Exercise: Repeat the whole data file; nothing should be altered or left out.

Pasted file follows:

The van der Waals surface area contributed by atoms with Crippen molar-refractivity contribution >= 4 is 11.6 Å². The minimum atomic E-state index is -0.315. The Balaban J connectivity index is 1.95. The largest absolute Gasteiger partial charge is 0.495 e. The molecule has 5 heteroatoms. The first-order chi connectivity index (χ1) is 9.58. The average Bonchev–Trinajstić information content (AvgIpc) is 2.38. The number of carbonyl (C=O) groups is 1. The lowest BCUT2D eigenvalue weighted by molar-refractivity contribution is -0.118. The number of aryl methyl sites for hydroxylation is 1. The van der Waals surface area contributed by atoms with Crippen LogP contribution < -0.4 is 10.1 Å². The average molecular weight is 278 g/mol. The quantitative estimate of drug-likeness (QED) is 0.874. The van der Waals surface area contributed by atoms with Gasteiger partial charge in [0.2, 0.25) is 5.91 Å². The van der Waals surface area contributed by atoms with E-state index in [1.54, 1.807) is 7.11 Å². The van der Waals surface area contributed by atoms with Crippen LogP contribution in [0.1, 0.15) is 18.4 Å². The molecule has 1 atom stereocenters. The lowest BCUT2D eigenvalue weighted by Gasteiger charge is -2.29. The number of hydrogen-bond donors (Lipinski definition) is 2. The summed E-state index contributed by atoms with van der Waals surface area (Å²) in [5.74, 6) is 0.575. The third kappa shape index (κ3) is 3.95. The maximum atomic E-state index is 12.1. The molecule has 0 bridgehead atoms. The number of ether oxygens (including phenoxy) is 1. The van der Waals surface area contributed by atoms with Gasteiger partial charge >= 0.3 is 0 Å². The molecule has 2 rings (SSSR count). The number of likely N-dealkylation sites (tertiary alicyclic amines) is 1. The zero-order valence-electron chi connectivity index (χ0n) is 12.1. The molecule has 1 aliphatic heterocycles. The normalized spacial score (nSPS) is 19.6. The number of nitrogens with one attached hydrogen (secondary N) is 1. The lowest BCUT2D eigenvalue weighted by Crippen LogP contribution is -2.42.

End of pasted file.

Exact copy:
The van der Waals surface area contributed by atoms with Crippen molar-refractivity contribution >= 4 is 11.6 Å². The minimum atomic E-state index is -0.315. The Balaban J connectivity index is 1.95. The largest absolute Gasteiger partial charge is 0.495 e. The molecule has 5 heteroatoms. The first-order chi connectivity index (χ1) is 9.58. The average Bonchev–Trinajstić information content (AvgIpc) is 2.38. The number of carbonyl (C=O) groups is 1. The lowest BCUT2D eigenvalue weighted by molar-refractivity contribution is -0.118. The number of aryl methyl sites for hydroxylation is 1. The van der Waals surface area contributed by atoms with Crippen LogP contribution < -0.4 is 10.1 Å². The average molecular weight is 278 g/mol. The quantitative estimate of drug-likeness (QED) is 0.874. The van der Waals surface area contributed by atoms with Gasteiger partial charge in [0.2, 0.25) is 5.91 Å². The van der Waals surface area contributed by atoms with E-state index in [1.54, 1.807) is 7.11 Å². The van der Waals surface area contributed by atoms with Crippen LogP contribution in [0.1, 0.15) is 18.4 Å². The molecule has 1 atom stereocenters. The lowest BCUT2D eigenvalue weighted by Gasteiger charge is -2.29. The number of hydrogen-bond donors (Lipinski definition) is 2. The summed E-state index contributed by atoms with van der Waals surface area (Å²) in [5.74, 6) is 0.575. The third kappa shape index (κ3) is 3.95. The maximum atomic E-state index is 12.1. The molecule has 0 bridgehead atoms. The number of ether oxygens (including phenoxy) is 1. The van der Waals surface area contributed by atoms with Gasteiger partial charge >= 0.3 is 0 Å². The molecule has 2 rings (SSSR count). The number of likely N-dealkylation sites (tertiary alicyclic amines) is 1. The zero-order valence-electron chi connectivity index (χ0n) is 12.1. The molecule has 1 aliphatic heterocycles. The normalized spacial score (nSPS) is 19.6. The number of nitrogens with one attached hydrogen (secondary N) is 1. The lowest BCUT2D eigenvalue weighted by Crippen LogP contribution is -2.42.